Finally, Ginsburg wrote that it was entirely legitimate for Hastings to have as a requirement that all organizations be open to all. She said CLS was effectively trying to have its own set of rules, and that a public college or university may insist that everyone follow the same regulations.
“CLS’s analytical error lies in focusing on the benefits it must forgo while ignoring the interests of those it seeks to fence out: Exclusion, after all, has two sides. Hastings, caught in the crossfire between a group’s desire to exclude and students’ demand for equal access, may reasonably draw a line in the sand permitting all organizations to express what they wish but no group to discriminate in membership,” she wrote. (On one issue — whether Hastings applies its rules consistently, the decision ordered additional court hearings, but Hastings officials expressed confidence that they would prevail, especially since the courts that will consider the issue have already upheld the law school’s policies.)
Justice Ginsburg was joined in the decision by the other three justices generally viewed as the liberal wing of the court, and by Justice Anthony Kennedy, the swing vote. The four traditionally conservative justices joined a dissent by Justice Samuel Alito that blasted the majority opinion, saying that it would set a standard of “no freedom for expression that offends prevailing standards of political correctness in our country’s institutions of higher learning.”
Where Colleges Go From Here
Michael W. McConnell, lead counsel for the Alliance Defense Fund, which led the legal defense for the CLS, said that he was “very disappointed” by the Supreme Court’s decision and predicted that it would cause great harm to Christian student groups. He said that the justices in the majority were “naïve about how students behave” when they said they didn’t see a key problem with an “all comers” policy that he did: that students who disagree with a group could just take it over. And McConnell said it was unreasonable to expect student groups to function without official recognition.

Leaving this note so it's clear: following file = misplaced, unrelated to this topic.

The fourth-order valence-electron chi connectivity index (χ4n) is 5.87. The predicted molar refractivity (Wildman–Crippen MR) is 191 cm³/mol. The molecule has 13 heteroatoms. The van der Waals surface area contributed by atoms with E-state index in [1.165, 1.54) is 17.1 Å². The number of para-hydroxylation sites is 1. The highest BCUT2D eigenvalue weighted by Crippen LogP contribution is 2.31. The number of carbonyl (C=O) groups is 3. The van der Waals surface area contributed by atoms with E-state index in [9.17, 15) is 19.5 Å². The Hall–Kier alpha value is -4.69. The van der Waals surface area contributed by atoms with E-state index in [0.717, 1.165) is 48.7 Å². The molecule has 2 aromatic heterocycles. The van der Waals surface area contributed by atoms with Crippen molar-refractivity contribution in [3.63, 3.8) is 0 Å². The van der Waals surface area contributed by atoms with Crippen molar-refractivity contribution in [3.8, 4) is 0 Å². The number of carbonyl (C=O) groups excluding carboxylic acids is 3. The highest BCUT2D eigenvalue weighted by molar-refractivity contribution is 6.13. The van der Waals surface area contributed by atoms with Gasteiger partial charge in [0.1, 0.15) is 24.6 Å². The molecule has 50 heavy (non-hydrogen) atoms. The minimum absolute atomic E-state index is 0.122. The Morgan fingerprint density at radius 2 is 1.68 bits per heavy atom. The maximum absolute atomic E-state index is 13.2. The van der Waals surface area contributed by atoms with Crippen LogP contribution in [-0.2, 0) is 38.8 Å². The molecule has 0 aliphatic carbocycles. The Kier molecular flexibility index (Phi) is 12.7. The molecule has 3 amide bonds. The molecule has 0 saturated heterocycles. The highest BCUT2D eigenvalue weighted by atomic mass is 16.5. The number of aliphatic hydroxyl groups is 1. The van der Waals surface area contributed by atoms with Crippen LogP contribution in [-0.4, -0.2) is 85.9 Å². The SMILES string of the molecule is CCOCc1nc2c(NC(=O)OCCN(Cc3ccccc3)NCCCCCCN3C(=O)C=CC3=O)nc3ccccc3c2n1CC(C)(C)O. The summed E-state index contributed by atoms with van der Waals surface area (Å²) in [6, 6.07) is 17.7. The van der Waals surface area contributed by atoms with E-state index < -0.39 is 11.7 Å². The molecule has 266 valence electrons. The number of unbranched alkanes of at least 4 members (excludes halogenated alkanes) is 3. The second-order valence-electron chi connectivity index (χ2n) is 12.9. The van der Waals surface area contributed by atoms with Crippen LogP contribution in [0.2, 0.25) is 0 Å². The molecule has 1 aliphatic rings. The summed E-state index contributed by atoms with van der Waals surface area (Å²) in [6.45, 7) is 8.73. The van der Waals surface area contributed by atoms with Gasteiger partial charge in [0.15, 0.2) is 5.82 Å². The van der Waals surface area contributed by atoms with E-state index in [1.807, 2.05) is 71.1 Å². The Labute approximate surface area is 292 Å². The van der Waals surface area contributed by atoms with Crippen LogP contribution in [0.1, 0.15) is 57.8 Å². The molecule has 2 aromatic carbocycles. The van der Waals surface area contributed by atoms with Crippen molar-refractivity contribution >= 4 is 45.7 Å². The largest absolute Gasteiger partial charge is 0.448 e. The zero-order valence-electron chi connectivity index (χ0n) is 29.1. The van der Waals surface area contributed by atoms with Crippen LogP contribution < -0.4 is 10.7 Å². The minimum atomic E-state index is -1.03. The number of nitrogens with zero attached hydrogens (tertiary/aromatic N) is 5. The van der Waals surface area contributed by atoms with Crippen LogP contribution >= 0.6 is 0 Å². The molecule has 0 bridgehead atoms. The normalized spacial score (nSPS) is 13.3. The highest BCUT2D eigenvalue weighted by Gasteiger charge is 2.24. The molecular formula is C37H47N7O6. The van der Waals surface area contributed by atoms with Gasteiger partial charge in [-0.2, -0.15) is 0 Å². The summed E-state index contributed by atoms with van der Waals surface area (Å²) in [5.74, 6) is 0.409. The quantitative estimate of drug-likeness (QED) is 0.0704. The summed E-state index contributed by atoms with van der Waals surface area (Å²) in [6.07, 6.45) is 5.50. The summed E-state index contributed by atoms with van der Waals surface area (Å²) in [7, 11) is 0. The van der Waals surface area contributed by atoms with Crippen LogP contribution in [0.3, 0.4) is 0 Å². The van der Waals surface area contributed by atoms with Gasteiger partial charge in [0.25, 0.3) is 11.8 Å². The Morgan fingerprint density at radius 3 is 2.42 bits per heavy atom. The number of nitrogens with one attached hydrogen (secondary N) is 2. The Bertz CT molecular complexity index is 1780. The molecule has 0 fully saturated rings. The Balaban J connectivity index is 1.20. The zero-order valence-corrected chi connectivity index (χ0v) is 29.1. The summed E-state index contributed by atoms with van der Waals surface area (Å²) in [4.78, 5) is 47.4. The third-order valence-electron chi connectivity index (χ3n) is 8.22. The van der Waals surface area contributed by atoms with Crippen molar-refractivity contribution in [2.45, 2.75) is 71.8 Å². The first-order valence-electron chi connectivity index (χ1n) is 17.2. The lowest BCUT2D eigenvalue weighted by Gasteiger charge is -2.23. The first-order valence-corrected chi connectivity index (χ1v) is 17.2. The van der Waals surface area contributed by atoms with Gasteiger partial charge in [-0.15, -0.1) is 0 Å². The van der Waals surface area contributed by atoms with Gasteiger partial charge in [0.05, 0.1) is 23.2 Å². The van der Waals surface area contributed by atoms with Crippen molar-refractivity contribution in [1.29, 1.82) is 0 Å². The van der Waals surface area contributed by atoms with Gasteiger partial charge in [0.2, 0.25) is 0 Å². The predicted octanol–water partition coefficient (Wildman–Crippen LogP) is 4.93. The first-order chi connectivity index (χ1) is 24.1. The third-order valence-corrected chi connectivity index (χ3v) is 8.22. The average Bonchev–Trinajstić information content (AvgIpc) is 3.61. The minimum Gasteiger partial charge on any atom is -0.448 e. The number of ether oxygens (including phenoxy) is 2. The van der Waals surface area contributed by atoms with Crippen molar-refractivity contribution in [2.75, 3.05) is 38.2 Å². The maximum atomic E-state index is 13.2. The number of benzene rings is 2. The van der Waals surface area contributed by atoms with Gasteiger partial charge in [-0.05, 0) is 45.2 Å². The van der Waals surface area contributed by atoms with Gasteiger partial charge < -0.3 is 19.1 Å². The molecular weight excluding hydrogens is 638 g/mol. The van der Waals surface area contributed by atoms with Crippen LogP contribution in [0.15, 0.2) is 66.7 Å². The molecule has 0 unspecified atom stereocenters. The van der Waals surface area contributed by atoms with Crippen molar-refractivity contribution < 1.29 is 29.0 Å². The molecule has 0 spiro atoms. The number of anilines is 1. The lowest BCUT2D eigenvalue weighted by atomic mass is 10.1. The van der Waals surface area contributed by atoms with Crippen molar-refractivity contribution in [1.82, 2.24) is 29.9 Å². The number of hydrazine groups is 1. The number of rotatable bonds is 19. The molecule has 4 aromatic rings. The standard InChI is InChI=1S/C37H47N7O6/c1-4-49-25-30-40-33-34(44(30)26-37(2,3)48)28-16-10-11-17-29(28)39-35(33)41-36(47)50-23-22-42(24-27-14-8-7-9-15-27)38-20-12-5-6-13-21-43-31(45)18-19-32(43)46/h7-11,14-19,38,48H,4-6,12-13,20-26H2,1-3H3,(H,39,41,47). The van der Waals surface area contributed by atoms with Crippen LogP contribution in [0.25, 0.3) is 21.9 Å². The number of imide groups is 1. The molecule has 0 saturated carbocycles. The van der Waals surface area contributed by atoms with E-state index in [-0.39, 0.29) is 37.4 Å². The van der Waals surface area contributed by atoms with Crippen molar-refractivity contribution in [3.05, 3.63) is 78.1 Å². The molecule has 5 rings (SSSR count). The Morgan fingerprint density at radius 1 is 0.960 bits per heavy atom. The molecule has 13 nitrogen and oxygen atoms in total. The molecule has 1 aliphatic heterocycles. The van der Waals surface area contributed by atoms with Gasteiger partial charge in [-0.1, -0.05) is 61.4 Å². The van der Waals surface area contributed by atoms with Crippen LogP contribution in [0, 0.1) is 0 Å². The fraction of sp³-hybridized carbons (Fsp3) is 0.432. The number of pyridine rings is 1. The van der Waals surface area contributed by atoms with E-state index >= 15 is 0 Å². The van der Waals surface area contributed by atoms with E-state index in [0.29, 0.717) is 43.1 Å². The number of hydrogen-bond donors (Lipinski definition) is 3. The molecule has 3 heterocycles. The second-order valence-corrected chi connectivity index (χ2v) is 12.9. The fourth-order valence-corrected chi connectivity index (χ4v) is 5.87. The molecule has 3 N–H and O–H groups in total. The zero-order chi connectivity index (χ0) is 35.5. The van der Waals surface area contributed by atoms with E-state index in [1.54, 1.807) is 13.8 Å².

“It’s almost impossible to function without recognition,” he said. Whatever Justice Ginsburg said about the Internet, McConnell said that campus presence in every possible way is what matters to promote student groups.
Ethan Schulman, a lawyer who has represented Hastings from the beginning of the legal proceedings, said he was thrilled with the decision and said that public colleges should be as well. An underlying principle of the decision, Schulman said, was that the justices wanted to “give substantial deference to university administrators in the kinds of policies they can adopt to further educational objectives.”
So what should happen now? Schulman said that those colleges that have agreed to recognize the CLS and those that agreed to recognize Christian fraternities with similarly exclusionary policies “are now open to go back to those decisions.” Schulman said that he didn’t see Monday’s ruling as creating “an obligation” to do so, but that those that were not comfortable with those past decisions would be on solid ground enforcing their original anti-bias policies.
Among those that faced this issue with Christian fraternities were the University of Florida and the University of North Carolina at Chapel Hill — both of which initially tried to enforce anti-bias rules but later agreed to recognize Christian fraternities that didn’t comply with all aspects of those rules. Florida officials declined not only to talk about what they would do now, but even to talk about their current policies.
At Chapel Hill, the university amended its anti-bias rules to say that “student organizations that select their members on the basis of commitment to a set of beliefs (e.g., religious or political beliefs) may limit membership and participation in the organization to students who, upon individual inquiry, affirm that they support the organization’s goals and agree with its beliefs, so long as no student is excluded from membership or participation on the basis of his or her age, race, color, national origin, disability, religious status or historic religious affiliation, veteran status, sexual orientation, or, unless exempt under Title IX, gender.”
Winston Crisp, vice chancellor for student affairs at the university, issued a statement suggesting that change was unlikely: “We developed our policy to honor student rights to equal opportunity and freedom from discrimination in concert with student First Amendment rights to freedom of association. The policy has served us well and we’re comfortable with the balance we have found. We will review the policy in light of today’s Supreme Court decision, but we have no immediate plan to make changes.”